This Week's Day-by-Day Picks

Week of June 2, 2004

 Wednesday, June 2

Farmer's markets are in plentiful supply now, and for that we're grateful. It'd be tough, and perhaps unfair, to pick a favorite out of the many seasonal markets, but we at Night & Day are absolute suckers for the killer combo of beer and pork products. Absolute suckers. So we're strongly recommending the Maplewood Farmer's Market, which features Schlafly beer and locally raised pork. Located at Schlafly Bottleworks (7260 Southwest Boulevard; 314-241-2337), this market also has the benefit of being convenient for the late risers, since it runs from 4 to 7 p.m. on Wednesdays through October 27. With live music and the added bonus of the Czechoslovakian/French sci-fi epic Fantastic Planet screening inside the Bottleworks at 8 p.m. (for an extra admission charge of $4), you may as well make an evening of it. A wonderful, beer- and pork-fueled evening of it.

Thursday, June 3

Zastrozzi prepares to administer the closest of shaves 
to Victor at the Soulard Theatre on Friday.
Zastrozzi prepares to administer the closest of shaves to Victor at the Soulard Theatre on Friday.

On Thursday nights the Pepper Lounge (2005 Locust Avenue; 314-241-2005) hosts a party called Grüv, but those hours of darkness between 10 p.m. and 3 a.m. could more appropriately be called "Legends" or something like that (give us a break, we're not marketing majors over here). The point is, for a mere $2 cover, loungers can hear some of St. Louis' most consistently great DJs spin house (and more) on the same night, in the same lamp-lit room. Local mainstays Steve-O, Boomer and Gary Mac continue to do (and play) what they love, and they also make newbies and old fans alike love what they do. Watch as they pass the Grüv torch to Moody James, who will tickle the tables alongside the infamous trio. Give the Moody one a listen: Considering the company he keeps, his sets have to be good.

Friday, June 4

There are times when the name of a play alone is enough to get your blood pumping. Zastrozzi: The Master of Discipline is one of those names. How can you not be intrigued by a play about a master disciplinarian with a sexy name? Oooh, and he has a "thug" for a henchman (Bernardo), and he travels with Mathilda, "the most accomplished seductress in Europe." C'mon, that's hot theater! George F. Walker's swashbuckling melodrama about the epic struggle between Good and Evil is presented by the Muddy Waters Theatre Company at 8 p.m. at the Soulard Theater (1921 South Ninth Street). In case you miss it tonight, and you (rightly) fear reprisal by Zastrozzi himself, the show plays again at 8 p.m. Saturday, June 5, and 2 p.m. Sunday, June 6, with the same schedule next weekend (June 11 through 13). Tickets are $12 to $15, and more information is available by calling 314-540-7831. Avast, slackers!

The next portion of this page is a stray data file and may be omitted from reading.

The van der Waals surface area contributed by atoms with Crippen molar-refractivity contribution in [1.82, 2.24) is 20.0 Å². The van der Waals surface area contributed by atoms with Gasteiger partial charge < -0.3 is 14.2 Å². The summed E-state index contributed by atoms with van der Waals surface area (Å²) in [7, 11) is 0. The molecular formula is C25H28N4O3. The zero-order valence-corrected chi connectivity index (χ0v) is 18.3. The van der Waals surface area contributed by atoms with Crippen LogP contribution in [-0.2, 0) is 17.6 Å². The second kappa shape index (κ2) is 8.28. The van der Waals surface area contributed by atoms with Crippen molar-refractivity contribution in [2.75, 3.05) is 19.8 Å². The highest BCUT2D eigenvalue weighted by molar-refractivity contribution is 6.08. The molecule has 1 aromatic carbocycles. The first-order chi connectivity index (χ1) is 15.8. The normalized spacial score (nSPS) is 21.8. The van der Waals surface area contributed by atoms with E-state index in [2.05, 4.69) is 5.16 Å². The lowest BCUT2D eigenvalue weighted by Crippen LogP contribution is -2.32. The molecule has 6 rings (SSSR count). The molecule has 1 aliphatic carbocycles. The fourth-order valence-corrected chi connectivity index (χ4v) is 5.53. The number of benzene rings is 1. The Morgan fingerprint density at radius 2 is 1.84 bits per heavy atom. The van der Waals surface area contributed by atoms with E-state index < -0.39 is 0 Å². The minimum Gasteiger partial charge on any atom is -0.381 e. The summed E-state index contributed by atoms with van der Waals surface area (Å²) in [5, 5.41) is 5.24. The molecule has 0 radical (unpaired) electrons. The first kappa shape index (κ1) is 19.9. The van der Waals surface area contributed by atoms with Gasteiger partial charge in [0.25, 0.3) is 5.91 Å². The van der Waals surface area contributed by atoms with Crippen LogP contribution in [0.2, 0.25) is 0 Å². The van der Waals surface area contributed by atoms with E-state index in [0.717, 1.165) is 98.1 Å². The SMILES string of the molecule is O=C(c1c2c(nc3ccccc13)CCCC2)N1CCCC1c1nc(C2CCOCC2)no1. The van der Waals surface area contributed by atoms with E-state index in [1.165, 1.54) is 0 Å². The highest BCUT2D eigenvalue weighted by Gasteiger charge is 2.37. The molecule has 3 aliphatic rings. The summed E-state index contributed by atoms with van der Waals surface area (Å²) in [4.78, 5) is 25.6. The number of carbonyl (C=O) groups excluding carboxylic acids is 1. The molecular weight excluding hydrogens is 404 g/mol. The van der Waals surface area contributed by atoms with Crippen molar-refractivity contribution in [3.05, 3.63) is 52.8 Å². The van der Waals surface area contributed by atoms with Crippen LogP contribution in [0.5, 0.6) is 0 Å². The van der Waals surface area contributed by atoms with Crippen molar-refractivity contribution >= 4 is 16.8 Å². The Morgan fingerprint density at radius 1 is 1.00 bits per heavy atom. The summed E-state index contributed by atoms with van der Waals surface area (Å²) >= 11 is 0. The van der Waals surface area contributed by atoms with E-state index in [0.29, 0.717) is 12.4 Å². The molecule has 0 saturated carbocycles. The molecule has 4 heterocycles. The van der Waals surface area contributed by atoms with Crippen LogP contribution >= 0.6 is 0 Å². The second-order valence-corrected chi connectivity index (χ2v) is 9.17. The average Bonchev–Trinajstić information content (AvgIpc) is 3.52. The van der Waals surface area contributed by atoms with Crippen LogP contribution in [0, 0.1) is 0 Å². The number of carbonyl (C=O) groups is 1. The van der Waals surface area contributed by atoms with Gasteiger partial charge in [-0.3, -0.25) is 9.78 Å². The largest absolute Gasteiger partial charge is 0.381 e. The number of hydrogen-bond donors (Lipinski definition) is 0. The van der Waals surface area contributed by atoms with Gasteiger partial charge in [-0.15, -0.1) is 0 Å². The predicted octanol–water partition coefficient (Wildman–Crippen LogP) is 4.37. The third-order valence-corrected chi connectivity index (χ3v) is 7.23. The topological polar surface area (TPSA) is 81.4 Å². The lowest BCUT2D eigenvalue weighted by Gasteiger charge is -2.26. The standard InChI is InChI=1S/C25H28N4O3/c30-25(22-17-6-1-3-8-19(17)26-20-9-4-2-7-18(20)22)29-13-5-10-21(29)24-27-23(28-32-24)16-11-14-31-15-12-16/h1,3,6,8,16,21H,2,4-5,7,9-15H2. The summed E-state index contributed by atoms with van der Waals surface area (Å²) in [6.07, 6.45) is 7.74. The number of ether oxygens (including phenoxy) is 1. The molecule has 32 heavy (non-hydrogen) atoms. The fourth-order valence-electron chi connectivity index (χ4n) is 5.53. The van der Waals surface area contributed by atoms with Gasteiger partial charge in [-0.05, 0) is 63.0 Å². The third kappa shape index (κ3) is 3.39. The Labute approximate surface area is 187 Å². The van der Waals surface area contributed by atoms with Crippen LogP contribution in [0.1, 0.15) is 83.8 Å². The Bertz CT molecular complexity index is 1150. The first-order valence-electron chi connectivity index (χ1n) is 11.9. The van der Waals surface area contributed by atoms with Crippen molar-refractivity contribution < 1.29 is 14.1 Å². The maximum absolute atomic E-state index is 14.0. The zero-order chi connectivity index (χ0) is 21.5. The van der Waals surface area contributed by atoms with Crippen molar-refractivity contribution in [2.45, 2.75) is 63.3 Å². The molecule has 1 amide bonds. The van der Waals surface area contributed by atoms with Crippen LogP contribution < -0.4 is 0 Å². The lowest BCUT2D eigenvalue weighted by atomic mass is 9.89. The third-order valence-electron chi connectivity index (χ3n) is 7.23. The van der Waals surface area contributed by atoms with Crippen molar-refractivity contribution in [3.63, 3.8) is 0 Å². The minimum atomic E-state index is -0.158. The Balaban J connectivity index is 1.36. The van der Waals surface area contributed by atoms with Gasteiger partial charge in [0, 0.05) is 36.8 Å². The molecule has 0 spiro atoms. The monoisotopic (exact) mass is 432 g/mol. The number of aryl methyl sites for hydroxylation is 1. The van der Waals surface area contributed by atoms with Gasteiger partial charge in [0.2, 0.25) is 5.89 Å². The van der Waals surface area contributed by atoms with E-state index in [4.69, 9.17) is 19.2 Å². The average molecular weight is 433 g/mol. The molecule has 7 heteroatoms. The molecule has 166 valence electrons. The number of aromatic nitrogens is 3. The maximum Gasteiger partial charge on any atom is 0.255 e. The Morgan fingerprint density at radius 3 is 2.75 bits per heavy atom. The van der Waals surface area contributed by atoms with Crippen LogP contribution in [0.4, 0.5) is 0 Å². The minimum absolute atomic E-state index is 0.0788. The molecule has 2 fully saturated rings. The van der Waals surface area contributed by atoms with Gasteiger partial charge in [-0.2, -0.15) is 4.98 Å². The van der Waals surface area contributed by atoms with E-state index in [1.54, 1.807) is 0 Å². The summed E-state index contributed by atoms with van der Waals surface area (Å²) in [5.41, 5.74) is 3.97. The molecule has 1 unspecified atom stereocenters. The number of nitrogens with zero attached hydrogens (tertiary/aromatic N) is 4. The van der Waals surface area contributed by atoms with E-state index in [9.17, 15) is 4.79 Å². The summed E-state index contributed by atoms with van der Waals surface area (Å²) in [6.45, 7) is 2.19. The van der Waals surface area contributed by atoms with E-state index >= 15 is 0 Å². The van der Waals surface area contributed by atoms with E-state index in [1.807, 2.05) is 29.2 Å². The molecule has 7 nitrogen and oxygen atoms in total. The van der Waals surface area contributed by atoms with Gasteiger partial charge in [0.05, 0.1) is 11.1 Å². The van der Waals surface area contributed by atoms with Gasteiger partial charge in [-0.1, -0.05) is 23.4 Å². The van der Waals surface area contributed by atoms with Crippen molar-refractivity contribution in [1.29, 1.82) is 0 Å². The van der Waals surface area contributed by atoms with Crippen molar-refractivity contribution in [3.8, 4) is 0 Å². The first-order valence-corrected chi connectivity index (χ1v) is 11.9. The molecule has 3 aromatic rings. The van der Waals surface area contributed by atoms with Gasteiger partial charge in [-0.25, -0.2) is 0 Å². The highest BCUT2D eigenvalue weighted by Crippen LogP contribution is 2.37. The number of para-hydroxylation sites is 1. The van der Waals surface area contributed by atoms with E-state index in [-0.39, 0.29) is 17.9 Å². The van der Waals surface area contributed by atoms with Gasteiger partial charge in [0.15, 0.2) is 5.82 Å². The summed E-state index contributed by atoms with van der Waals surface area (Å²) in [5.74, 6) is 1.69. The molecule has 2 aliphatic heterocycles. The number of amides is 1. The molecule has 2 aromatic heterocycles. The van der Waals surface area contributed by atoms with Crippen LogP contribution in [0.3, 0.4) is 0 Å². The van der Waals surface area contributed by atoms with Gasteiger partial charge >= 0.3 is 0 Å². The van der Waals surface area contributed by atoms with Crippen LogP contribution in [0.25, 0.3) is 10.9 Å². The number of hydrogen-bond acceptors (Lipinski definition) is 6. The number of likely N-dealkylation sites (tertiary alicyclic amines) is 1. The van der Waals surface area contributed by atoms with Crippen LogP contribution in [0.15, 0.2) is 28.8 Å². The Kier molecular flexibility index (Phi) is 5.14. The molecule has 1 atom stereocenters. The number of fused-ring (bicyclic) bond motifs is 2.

Saturday, June 5

Excuse us while we whip this out: Now that The Producers has made millions (and also made the world forget Dracula: Dead and Loving It and Robin Hood: Men in Tights), Mel Brooks has regained some of the cultural status he first built up with Blazing Saddles. Let's keep it this way. Filled with sex, grandmas dropping N-bombs, fun with alcoholism and some of the first fart jokes to grace the silver screen, Saddles is just as funny today as it was 30 years ago, and just as subversive. Powered by an amazing comedic performance by the late Cleavon Little with superb assistance from the not-late-not-that-you'd-notice Gene Wilder, it's the perfect midnight movie, which is probably why the Tivoli (6350 Delmar Boulevard; 314-995-6270; $6) is showing it at midnight as part of the theater's Reel Late series.

Sunday, June 6

If you're looking for a dramatic and relaxing weekend wind-down, the Saint Louis Symphony Orchestra performance outside the James S. McDonnell Planetarium in Forest Park might be for you. Between 7 and 8:30 p.m., the SLSO will perform classical hits with a celestial theme under the beautiful twilight canopy of a St. Louis summertime sky. Holst's majestic suite The Planets opens the evening in grand fashion, followed by Liszt's Les Preludes (which served as the theme music for Flash Gordon before Queen homed in on Liszt's territory), and then Strauss' Blue Danube, which provided the music for the cosmic ballet sequence in 2001. All this starry loveliness is only slightly upended by John "Ubiquitous" Williams' Star Wars theme, which is grand and sweeping, yes, but kinda lowbrow compared to Liszt and Holst, no? The performance is free, so no bellyaching. Call 314-289-4444 for more info.

Monday, June 7

The kingdom of Joe Edwards (a.k.a. University City) is loved for many things: eloquent writing (the RFT, hee hee) danceable music (Nelly), mouth-watering hamburgers (Blueberry Hill) and now stunning ceramics. And these clay creations are old, too, not just something Mr. Night and Ms. Day pinched together at Craft Alliance on a lunch break. No siree, the pieces in the University City Ceramics exhibition at the Saint Louis Art Museum in Forest Park (314-721-0072 or www.slam.org) are an important part of the American Arts and Crafts Movement. And even though the 50 works created from 1910 to 1914 aren't actually showing in U. City doesn't mean loyalists shouldn't check them out sometime between Friday, June 4, and October 24. We even bet King Joe would command it.

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